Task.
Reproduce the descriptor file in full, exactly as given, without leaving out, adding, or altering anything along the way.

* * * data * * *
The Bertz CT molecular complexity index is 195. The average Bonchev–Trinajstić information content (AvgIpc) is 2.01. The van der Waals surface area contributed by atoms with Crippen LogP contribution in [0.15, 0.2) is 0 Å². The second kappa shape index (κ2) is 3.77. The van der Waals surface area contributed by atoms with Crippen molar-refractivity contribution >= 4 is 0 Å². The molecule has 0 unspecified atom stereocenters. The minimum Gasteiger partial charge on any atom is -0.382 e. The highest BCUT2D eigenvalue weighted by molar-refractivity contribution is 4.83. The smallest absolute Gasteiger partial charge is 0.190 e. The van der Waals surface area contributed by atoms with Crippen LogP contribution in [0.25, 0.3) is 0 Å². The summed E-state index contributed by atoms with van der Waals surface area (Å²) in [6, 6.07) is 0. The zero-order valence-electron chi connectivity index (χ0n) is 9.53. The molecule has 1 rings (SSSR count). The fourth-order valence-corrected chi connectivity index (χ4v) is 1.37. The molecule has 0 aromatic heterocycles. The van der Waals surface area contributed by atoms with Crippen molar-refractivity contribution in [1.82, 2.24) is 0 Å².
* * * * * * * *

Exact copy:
The Bertz CT molecular complexity index is 195. The average Bonchev–Trinajstić information content (AvgIpc) is 2.01. The van der Waals surface area contributed by atoms with Crippen LogP contribution in [0.15, 0.2) is 0 Å². The second kappa shape index (κ2) is 3.77. The van der Waals surface area contributed by atoms with Crippen molar-refractivity contribution >= 4 is 0 Å². The molecule has 0 unspecified atom stereocenters. The minimum Gasteiger partial charge on any atom is -0.382 e. The highest BCUT2D eigenvalue weighted by molar-refractivity contribution is 4.83. The smallest absolute Gasteiger partial charge is 0.190 e. The van der Waals surface area contributed by atoms with Crippen LogP contribution in [0.25, 0.3) is 0 Å². The summed E-state index contributed by atoms with van der Waals surface area (Å²) in [6, 6.07) is 0. The zero-order valence-electron chi connectivity index (χ0n) is 9.53. The molecule has 1 rings (SSSR count). The fourth-order valence-corrected chi connectivity index (χ4v) is 1.37. The molecule has 0 aromatic heterocycles. The van der Waals surface area contributed by atoms with Crippen molar-refractivity contribution in [1.82, 2.24) is 0 Å².